Evidence leader at the commission of inquiry into state capture, advocate Paul Pretorius on Tuesday told the chairperson of the commission, Deputy Chief Justice Raymond Zondo that for the most part of the week, the inquiry would hear evidence relating to the project to eradicate asbestos in the Free State, which was highly inflated in terms of pricing, and that due processes were not followed.
Pretorius pointed out to Zondo that last year former Free State economic development MEC Mxolisi Dukwana gave evidence before the commission about the project which cost the Free State R255 million.
Pretorius said following Dukwana’s evidence, the commission conducted an extensive investigation which resulted in a comprehensive report placed before Zondo alongside Public Protector Busisiwe Mkhwebane’s finding that the Free State department of human settlements was guilty of improper conduct in relation to the said project.
Pretorius said the commission will also hear evidence from an asbestos expert, Jacobus Roets, whose evidence will show that the project was “more than an issue of procurement and state expenditure” and the distribution of the latter but that the Free State government had a constitutional duty to carry out which entails the preservation of the health and welfare of its residents by eradicating the asbestos at low-cost houses.
Roets’ evidence would also deal with the serious health conditions presented by asbestos and that though millions have been spent on the project, people are still exposed to the dangers of asbestos, Pretorius said.
He said those involved in the project and some who are expected to appear before the commission include the head of the Free State department of human settlements, Nthimotse Mokhesi, the department’s director of Supply Chain Management John Matlakala, the department’s chief engineer Mr Makepe and Edwin Sodi, among others.
Sodi, who is expected to appear before the commission on Friday, and Ignatius Mpambani entered into a joint venture through their entities Blackhead Consulting and Diamond Hill Trading 71, respectively, which scored the R255 million contract in 2014, Pretorius said.
Mpambani was gunned down and killed in broad daylight while driving his Bentley in Sandton in 2017.
Pretorius said the Free State contract was transferred from Gauteng and that with regards to the project at the latter province, there is no evidence of there being any competitive bidding that was done and the Auditor-General declared the “whole procurement” process of the said project as “irregular”.
In the Gauteng project, Sodi’s Blackhead Consulting assessed how many low-cost houses still had asbestos at a cost of R650 per unit, Pretorius said, adding that when the project was transferred from Gauteng to the Free State, there was no contract between Sodi’s entity and the responsible department in Gauteng.
Pretorius said evidence will show that the process was entirely flawed which allowed the Free State department to participate in the Gauteng contract.
According to Sodi’s evidence, he made massive profits from the Gauteng project which cost almost R230 million, with him pocketing almost R100 million, Pretorius said.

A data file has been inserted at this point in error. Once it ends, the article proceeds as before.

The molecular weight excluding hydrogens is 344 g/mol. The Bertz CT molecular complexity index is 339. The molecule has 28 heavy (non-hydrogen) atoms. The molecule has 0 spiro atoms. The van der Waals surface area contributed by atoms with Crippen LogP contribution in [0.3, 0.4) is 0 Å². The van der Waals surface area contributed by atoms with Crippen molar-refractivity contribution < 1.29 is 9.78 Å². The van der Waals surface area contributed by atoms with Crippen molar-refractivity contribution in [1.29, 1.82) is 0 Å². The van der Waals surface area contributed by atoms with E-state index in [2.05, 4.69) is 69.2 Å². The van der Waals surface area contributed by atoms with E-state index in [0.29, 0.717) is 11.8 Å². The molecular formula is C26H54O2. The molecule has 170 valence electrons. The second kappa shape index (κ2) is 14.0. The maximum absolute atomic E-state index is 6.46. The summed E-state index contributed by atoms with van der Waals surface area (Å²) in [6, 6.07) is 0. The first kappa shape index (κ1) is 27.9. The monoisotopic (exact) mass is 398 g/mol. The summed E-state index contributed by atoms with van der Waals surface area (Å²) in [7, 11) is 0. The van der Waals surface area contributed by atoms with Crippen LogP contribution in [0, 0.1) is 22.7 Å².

Evidence will also show that no competitive bidding was done for the Free State project and that the participation and unsolicited processes were both entirely flawed, Pretorius said.
He said according to Sodi, Mpambani had no knowledge, no expertise nor capacity to perform the work, with the deceased’s contribution being to “unlock” the opportunity of the contract through his contacts with officials in the provincial government. Mpambani was paid 50% for unlocking this opportunity, Zondo heard.
The joint venture charged the Free State department R850 per unit without a contract being signed, Pretorius said, adding: “On every count, it must have been … apparent to the officials who were dealing with this process that there was no lawful justification … for the contract in the Free State.”
Pretorius said no competitive bidding was done before the awarding of the Free State contract, there was no transparency, the prices were inflated and the participation process was a “clumsy sham to cloak” the contract with a “veneer of legality”.
He said the evidence would also deal with sums of money that were allegedly disbursed through government officials.
The Free State contract did not originate from its department and so was not budgeted for but had been Sodi and Mpambani’s initiative, Pretorius said.
The two approached the head of the department and asked for a proposal and an unsolicited proposal was prepared, a service level agreement entered into, Pretorius said.
The service level agreement had no information on the overall price of the project and it tasked the joint venture to sourcing the funds, which meant Mpambani would continue with unlocking the opportunities to ensure budgetary arrangements were made so the Free State would pay for the project, Pretorius said.
He said ultimately funding came from the national department of human settlements after gross misrepresentations were made to the director-general of the department at the time, Thabani Zulu.
The gross misrepresentations to Zulu were in a new business plan which said the R850 per unit price would be for the assessment and eradication of asbestos at 36,000 households and the proper disposal of the material, Pretorius said.
The evidence will also deal with a prepayment of R51 million and that the cost of the entire project would not have exceeded that amount, Pretorius said.
Furthermore, the joint venture appointed a subcontractor, Master Trade, at R54 million, to do “all the work, chair,” Pretorius said, adding that this subcontractor appointed another subcontractor who actually did the work for R21 million.
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